Is a township tour in South Africa merely a way to be a voyeur of poverty? Carrie Hampton reflects on how a township tour in Cape Town left her with humility and a sense of ubuntu.
Nombasa Sono stands tall and dignified with a smile spread right across her face as she warmly greets the minibus of European tourists. She is our escort into the labyrinth of shacks that make up the Joe Slovo informal settlement, a more PC name for 'township'. Gucci shoes that only a short while ago trod plush carpets of Cape Town's hotels, now pick their way through grey sand scattered with broken bottles and wooden debris. These are the remains of shacks that burned down in a fire that swept through the settlement just a few weeks ago.
Nombasa's marital hut was undamaged and with pride, she leads us to it through tight passageways in between rickety dwellings. We are like pied pipers with a following of children growing ever larger the further we go. Tiny hands take a firm grip and lead us deeper into this place that feels so unfamiliar.
Nombasa is immaculately dressed according to her status as a newly married woman; long skirt, neatly pressed pinafore, long sleeves and a head wrap tied at the front. She would sometimes wear jeans if she didn't have such a strict mother in law, who would consider it disrespectful if she wore such common clothes.
Nombasa is house proud of her one-room shack; spotlessly clean with neatly stacked kitchen equipment and walls lined with cardboard for insulation, decorated with glinting green confectionary wrappings. There is no bathroom or running water and toilets are communal. Nombasa's elegance and grace turned condescending emotions of pity and sympathy into humbleness that made us appreciate the amenities we take so much for granted.
The question in everyone's mind was "are we imposing" and "how do the locals feel about us coming here"? Our tour guide Thandis said that this worries just about every township tourist. He refused to answer and directed us onto the streets of Langa for us to find out for ourselves if we were intruding.
We were answered with; "We like you here." "Come and visit us again." "Take my picture." Digital cameras clicked furiously and caused great hoots of laughter as locals stared at their own image. Even the menacingly cool dudes wearing dark glasses, cracked their expressionless faces into a broad grin when they saw their photograph.
Other responses to the questioning of a pale-faced group of tourists on a South African holiday was; "You bring me jobs." "You make me rich." Township tourism certainly does uplift communities and individuals. Sometimes it is immediate with a R100 note slipped into a handshake as a tip to the guide, and sometimes it's over a longer-term as with Rosie, who runs a feeding scheme in Khayelitsha township. A wealthy tourist was so taken with Rosie's dedication to feed undernourished children and inform them about HIV and AIDS, that he now donates a monthly sum to keep her going.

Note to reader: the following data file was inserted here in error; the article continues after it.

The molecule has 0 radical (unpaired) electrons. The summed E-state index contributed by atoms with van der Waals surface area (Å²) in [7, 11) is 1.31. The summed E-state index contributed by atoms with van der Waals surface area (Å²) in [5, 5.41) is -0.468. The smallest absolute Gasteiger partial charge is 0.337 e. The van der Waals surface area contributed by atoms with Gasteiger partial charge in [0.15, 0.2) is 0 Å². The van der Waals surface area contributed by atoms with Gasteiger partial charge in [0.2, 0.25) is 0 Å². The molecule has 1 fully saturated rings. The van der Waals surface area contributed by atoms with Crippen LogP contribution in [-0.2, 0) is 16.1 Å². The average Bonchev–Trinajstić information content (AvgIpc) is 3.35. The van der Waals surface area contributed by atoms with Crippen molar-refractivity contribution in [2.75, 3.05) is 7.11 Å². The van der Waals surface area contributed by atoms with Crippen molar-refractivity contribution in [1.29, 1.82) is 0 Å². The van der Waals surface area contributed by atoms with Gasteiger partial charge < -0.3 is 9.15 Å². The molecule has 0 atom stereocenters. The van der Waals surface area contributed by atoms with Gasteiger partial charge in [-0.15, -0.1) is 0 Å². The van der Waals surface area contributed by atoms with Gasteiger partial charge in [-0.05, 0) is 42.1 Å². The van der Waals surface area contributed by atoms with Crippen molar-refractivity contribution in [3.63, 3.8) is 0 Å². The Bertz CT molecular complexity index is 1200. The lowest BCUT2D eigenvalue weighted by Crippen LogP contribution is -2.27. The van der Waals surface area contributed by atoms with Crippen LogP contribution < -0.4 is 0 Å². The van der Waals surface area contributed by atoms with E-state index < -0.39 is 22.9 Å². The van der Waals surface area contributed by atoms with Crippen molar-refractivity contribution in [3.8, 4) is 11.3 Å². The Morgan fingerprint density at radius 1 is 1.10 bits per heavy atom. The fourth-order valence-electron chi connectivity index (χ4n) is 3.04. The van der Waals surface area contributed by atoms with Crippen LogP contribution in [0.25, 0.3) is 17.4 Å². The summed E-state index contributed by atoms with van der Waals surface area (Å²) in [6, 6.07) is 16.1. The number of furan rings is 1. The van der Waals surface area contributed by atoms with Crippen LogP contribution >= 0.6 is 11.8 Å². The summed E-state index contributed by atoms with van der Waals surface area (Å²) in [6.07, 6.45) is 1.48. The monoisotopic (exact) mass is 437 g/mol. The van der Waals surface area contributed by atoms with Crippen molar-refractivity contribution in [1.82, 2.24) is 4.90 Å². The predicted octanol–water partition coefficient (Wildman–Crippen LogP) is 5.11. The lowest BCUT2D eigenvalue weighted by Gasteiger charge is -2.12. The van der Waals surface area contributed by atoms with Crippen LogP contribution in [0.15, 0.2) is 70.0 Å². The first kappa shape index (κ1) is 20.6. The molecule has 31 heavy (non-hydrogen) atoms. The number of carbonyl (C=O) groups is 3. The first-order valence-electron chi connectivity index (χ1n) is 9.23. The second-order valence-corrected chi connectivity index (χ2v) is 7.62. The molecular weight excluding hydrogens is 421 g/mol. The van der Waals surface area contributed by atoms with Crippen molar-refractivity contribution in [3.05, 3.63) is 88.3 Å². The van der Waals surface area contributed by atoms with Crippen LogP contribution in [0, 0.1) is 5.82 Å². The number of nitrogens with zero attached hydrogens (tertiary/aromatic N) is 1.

During our Langa walkabout, we met Patricia, whose roadside business turned a few delicate western stomachs. She trades in sheep heads. Patricia sells cooked whole heads at R25 and half-heads at R12.50. Her sheep heads have tongues, which keeps her customers happy but means she needs to leave her house before 6 am to get to the butcher first. Amid the flaming fires that scorch the wool from the head, and the boiling vats that left her arm scalded the previous week, Patricia stands out as being superior to her grimy surroundings.
She speaks eloquently in perfect English and has a good business head on her shoulders. Why then does she and her six lady helpers only manage a salary of about R30 per day? She says it's because she can't put up the prices as people are too poor to pay more. In the townships, they share their poverty.
Even the area's more wealthy residents remain in the township. They live in 'Beverly Hills'; a street of solid brick houses with metal gated yards only metres from the shacks of Joe Slovo and the overcrowded hostels of Langa. These residents are a decent salary away from shack and hostel life that is reduced to one family, one room, one bed. We asked our guide Thandis if he lived in Beverly Hills and he laughed saying "One day I hope to. First I must put two of my brothers through school then university. After that, I will move to Beverly Hills."
We saw another side of Langa life down a dirty alley known for its shabeens (illegal drinking dens). Daily membership of Mum Qwathi's shabeen only costs R5 for all you can drink. Enamel jugs froth at the brim with umqombothi beer brewed from maize and sorghum. The jug gets passed around from mouth to mouth and it was obvious some participants had imbibed more than their 5 Rand's worth.
Unaccustomed to the dark surroundings, we sat quietly and sipped the muddy beer cautiously. But the locals were having none of our reticence and decided we should sing, dance and drink some more. So we clapped and danced clumsily in the pursuit of fun and the spirit of ubuntu. The word Ubuntu encompasses a whole philosophy of morality and humaneness, communal responsibility and solidarity.
Sitting on the rickety benches in the soot-filled room, getting to know the locals, we felt a kind of unfamiliar heart-warming camaraderie. Rich rubbed shoulders with poor in an atmosphere of mutual respect and shared curiosity. Strangely, we didn't want to leave; we were just getting the hang of township life.
The hotels of Cape Town full of visitors on their South African holidays and the hostels of Langa seemed worlds apart, rather than 15 minutes drive away, but we learned some lessons that day in the streets of Langa and the shacks of Joe Slovo. We learned that dignity survives poverty. Nombasa and Patricia epitomised this and we left Langa township with the spirit of ubuntu firmly in our hearts.
By Carrie Hampton